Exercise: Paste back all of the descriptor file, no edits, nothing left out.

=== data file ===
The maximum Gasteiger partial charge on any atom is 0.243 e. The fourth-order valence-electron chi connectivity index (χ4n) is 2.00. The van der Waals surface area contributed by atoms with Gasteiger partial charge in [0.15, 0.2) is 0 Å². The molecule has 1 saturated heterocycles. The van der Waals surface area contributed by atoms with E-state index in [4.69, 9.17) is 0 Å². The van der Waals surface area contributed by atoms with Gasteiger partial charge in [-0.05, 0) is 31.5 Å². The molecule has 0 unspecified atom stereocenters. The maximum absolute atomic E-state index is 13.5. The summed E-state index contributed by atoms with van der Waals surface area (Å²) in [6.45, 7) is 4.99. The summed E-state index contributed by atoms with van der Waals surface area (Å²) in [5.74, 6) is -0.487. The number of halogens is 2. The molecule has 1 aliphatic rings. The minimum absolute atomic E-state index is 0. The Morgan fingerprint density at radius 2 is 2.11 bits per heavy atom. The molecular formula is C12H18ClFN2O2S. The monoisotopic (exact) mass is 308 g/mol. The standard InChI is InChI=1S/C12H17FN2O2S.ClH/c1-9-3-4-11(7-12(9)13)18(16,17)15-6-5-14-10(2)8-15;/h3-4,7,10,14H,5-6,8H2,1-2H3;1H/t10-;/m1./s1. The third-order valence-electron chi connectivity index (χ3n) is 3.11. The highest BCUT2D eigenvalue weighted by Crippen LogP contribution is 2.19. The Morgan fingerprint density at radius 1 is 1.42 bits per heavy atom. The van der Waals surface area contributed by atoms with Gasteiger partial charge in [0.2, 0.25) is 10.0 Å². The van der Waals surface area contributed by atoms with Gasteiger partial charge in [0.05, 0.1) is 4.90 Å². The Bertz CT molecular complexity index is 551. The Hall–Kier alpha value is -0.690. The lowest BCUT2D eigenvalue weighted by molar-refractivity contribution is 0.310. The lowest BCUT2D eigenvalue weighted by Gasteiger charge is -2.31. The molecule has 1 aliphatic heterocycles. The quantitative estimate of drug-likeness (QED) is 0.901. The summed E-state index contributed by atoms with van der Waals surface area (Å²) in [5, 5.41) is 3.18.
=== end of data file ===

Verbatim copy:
The maximum Gasteiger partial charge on any atom is 0.243 e. The fourth-order valence-electron chi connectivity index (χ4n) is 2.00. The van der Waals surface area contributed by atoms with Gasteiger partial charge in [0.15, 0.2) is 0 Å². The molecule has 1 saturated heterocycles. The van der Waals surface area contributed by atoms with E-state index in [4.69, 9.17) is 0 Å². The van der Waals surface area contributed by atoms with Gasteiger partial charge in [-0.05, 0) is 31.5 Å². The molecule has 0 unspecified atom stereocenters. The maximum absolute atomic E-state index is 13.5. The summed E-state index contributed by atoms with van der Waals surface area (Å²) in [6.45, 7) is 4.99. The summed E-state index contributed by atoms with van der Waals surface area (Å²) in [5.74, 6) is -0.487. The number of halogens is 2. The molecule has 1 aliphatic rings. The minimum absolute atomic E-state index is 0. The Morgan fingerprint density at radius 2 is 2.11 bits per heavy atom. The molecular formula is C12H18ClFN2O2S. The monoisotopic (exact) mass is 308 g/mol. The standard InChI is InChI=1S/C12H17FN2O2S.ClH/c1-9-3-4-11(7-12(9)13)18(16,17)15-6-5-14-10(2)8-15;/h3-4,7,10,14H,5-6,8H2,1-2H3;1H/t10-;/m1./s1. The third-order valence-electron chi connectivity index (χ3n) is 3.11. The highest BCUT2D eigenvalue weighted by Crippen LogP contribution is 2.19. The Morgan fingerprint density at radius 1 is 1.42 bits per heavy atom. The van der Waals surface area contributed by atoms with Gasteiger partial charge in [0.2, 0.25) is 10.0 Å². The van der Waals surface area contributed by atoms with Gasteiger partial charge in [0.05, 0.1) is 4.90 Å². The Bertz CT molecular complexity index is 551. The Hall–Kier alpha value is -0.690. The lowest BCUT2D eigenvalue weighted by molar-refractivity contribution is 0.310. The lowest BCUT2D eigenvalue weighted by Gasteiger charge is -2.31. The molecule has 1 aliphatic heterocycles. The quantitative estimate of drug-likeness (QED) is 0.901. The summed E-state index contributed by atoms with van der Waals surface area (Å²) in [5, 5.41) is 3.18.